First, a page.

Since June 30th 2014, all employees have the legal right to request flexible working from their employer. This request must be dealt with in a reasonable way by the employer, the advantages and disadvantages being considered and discussed. As an employer, your first impression may automatically be a negative one, but this shouldn’t be the case as there are many advantages to flexible working for both the employee and business.
What is flexible working?
There are many types of flexible working, it’s not simply a case that the employee picks their workpattern. These include:
- Job sharing – one position is split between 2 people
- Part time – working less hours than that of a full time contract
- Working from home – working out of the office, this may not necessarily be at home, it could be elsewhere if suitable
- Compressed hours – working more hours per day, but fewer days
- Flexitime – the employee works set ‘core’ hours but is able to choose their daily start and finish times
- Annualised hours – the employee has to work a set number of hours per annum, but has flexibility on which times they work
- Staggered hours – employee start and finish times are different to those of their colleagues
- Phased retirement – as the default retirement age has been phased out, older employees can change or reduce their hours
What are reasons that the request could be declined?
Employers can reject an application for any of the following reasons:
- extra costs which will damage the business
- the work can’t be reorganised among other staff
- people can’t be recruited to do the work
- flexible working will affect quality and performance
- the business won’t be able to meet customer demand
- there’s a lack of work to do during the proposed working times
- the business is planning changes to the workforce
Why might an employee request flexible time and what are the benefits?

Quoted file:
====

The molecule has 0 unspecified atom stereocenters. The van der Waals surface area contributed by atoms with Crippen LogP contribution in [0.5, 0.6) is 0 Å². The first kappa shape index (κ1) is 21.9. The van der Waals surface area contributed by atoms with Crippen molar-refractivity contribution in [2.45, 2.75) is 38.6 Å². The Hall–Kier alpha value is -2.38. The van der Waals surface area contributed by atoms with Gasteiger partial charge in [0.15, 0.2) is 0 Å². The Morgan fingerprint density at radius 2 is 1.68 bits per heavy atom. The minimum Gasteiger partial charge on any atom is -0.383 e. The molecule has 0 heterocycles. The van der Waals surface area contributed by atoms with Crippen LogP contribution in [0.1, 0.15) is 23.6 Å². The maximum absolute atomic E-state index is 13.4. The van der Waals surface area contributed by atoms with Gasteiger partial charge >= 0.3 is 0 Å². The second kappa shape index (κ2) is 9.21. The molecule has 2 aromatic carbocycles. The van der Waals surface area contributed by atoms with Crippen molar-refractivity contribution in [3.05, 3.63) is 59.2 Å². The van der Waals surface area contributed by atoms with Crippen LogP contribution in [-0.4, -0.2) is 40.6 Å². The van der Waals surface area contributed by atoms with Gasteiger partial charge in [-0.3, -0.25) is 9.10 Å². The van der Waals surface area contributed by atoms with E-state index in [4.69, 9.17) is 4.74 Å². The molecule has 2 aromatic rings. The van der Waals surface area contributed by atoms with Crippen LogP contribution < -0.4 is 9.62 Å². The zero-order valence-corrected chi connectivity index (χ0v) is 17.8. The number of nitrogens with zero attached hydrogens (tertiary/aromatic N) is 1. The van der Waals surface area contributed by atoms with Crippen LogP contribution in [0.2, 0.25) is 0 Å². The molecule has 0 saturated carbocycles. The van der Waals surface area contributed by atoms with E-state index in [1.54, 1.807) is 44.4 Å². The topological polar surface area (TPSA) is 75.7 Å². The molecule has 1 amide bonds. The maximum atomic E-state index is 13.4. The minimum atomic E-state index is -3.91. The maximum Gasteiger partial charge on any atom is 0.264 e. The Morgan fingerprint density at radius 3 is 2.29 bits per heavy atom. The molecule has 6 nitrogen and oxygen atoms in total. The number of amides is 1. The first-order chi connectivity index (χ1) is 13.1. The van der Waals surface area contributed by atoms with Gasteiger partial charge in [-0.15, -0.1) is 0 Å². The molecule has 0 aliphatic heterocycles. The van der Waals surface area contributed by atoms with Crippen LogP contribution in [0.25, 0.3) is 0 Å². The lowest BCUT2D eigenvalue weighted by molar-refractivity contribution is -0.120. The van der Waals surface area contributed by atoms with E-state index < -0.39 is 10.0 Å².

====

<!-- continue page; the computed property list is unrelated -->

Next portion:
There are many reasons why a request for flexible time may be made by an employee. It might be due to family commitments, such as child care, or simply to avoid long commutes to and from the office.
Whatever the reason may be to make the request, if an employee is working the hours and times that are more suited to their personal needs, then they’ll feel more in control of their working life and, as a result, be a more engaged and content employee.
Every employee is an individual and will be more productive at certain times of the day. Some employees will naturally wake up and be more alert in the early hours, while others will work better in the afternoon. Allowing employees the flexibility to work the hours when they do the best job is of benefit to both the workforce and the employer.
Flexible hours may also reduce the costs incurred by employees for things such as travel and childcare. Having a greater disposable income, however much the difference may be, improves the employee’s quality of life and happiness as a result.
What are the benefits to the employer?
If employees are afforded the ability to work the hours that suits them (and considers their individual needs) then they’ll be more engaged and committed to the success of the business. It is often seen that flexible time reduces absenteeism and lateness as well as overall turnover. This in turn improves overall productivity while reducing the recruitment costs incurred replacing staff.
A brand that is seen to be flexible and in touch with its employees needs is also held in higher regard by potential talent. In the current climate, finding top talent is a challenge in itself and this type of scheme can only enhance the employer brand.
By allowing flexible time, a business extends its potential talent pool to those applicants that may not be able to travel to the office everyday, but as the role can be completed without the requirement of being in the office they become suitable.
Companies now have a responsibility to show that they consider the environment wherever possible. By allowing employees to work from home or work hours that allow them to travel in a more environmentally considerate way, they can help to cut carbon emissions.
With the above options available, most businesses should be able to cater for their employee needs and responsibilities, both in and outside of the office. Allowing employees some flexibility regarding their hours is an effective tool to improve employee engagement and, as a result, productivity and wellbeing. With the ever increasing concern by employees over their work/life balance, it’s more important than ever that brands are seen to be open and empathetic to their employee’s needs.
Applicants are now not only looking for companies that offer such benefits, but fully expect this type of scheme and it does now affect which brands they apply for a position in.
What tools can help?
Reference and further reading: https://www.gov.uk/flexible-working/overview